You know that on Holy Saturday there are broadcasts from the Holy   Sepulcher that everyone watches. There is a great deal of excitement around this event. In 2009 it became clear that the miracle of the Holy Fire could inspire a lively discussion in our society. There was a mass of sensational and apologetic articles on the subject of the Holy Fire. The essential question was always this: Is this fire a true miracle or is a natural, man-made phenomenon? What do you think, is it right to pose this question?

I think it is improper to pose this question to anyone. I know that on many occasions both His Holiness, Patriarch Kirill, and His Beatitude, Patriarch Theophilos of Jerusalem, have been asked this question. Do you remember how in the Gospels Christ rebuked the Pharisees who sought after signs? This is not what one should be seeking. One needs to rejoice in the Risen Christ. The Eucharist is the great miracle. It is likewise improper to ask: “How does the bread become the Body of Christ in the Eucharist? And why does it not turn into real flesh and the wine into obvious blood? After all, the Holy Gifts continue to appear in the form of bread and wine.”

Here in the Holy Land there are many varying accounts and traditions. Some say that it is a supernatural miracle that occurs according to our usual church calendar, and that the very fact of the descent of the Fire confirms the truth of Orthodoxy. (While I had thought all along that it was the presence of love that confirms the truth of Christ’s disciples: By this shall all men know that ye are My disciples, if ye have love one to another [John 13:35]).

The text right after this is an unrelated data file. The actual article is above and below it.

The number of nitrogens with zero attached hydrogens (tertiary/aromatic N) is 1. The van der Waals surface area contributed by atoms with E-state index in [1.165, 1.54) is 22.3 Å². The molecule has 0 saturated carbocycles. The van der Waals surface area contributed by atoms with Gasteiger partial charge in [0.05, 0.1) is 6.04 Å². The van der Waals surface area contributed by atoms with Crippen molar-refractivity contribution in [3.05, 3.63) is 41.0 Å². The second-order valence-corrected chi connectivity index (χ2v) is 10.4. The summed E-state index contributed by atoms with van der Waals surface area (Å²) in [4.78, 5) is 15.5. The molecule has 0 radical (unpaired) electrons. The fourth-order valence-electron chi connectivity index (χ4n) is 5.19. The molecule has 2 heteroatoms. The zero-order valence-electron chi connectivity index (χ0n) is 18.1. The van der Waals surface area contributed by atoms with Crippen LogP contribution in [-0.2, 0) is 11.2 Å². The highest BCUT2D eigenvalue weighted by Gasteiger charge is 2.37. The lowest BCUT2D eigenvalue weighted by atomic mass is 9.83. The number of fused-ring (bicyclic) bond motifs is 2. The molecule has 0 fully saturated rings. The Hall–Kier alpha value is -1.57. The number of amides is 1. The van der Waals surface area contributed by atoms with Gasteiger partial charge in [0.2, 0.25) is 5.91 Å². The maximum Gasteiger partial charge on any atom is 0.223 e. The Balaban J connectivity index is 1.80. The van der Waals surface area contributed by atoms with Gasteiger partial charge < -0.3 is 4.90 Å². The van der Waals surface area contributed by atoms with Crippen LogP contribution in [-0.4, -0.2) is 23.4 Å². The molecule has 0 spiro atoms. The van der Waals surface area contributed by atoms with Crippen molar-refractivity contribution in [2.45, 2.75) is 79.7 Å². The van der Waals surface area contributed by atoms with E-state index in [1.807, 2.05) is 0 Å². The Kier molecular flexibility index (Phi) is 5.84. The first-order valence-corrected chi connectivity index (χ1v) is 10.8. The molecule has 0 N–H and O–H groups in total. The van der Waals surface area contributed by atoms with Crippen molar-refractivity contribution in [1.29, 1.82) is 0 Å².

Others say there is nothing special about the Holy Fire, that it is a liturgical rite wherein special prayers are read and a flame is lit. One can find a description of the service on the website of the Jerusalem Patriarchate. It goes into detail about the composition of the evening service of Holy Saturday. At one point it was performed immediately before the Paschal Matins. Now it is done at 2 p.m. on Holy Saturday, since it had become difficult to perform it on the Paschal night, due to all the people who come, crowding around, shouting, and pushing, which prevents the reverent celebration of the Paschal service. Besides, people naturally become tired after waiting in church for so long, and there is still another long, festive nocturnal service to come.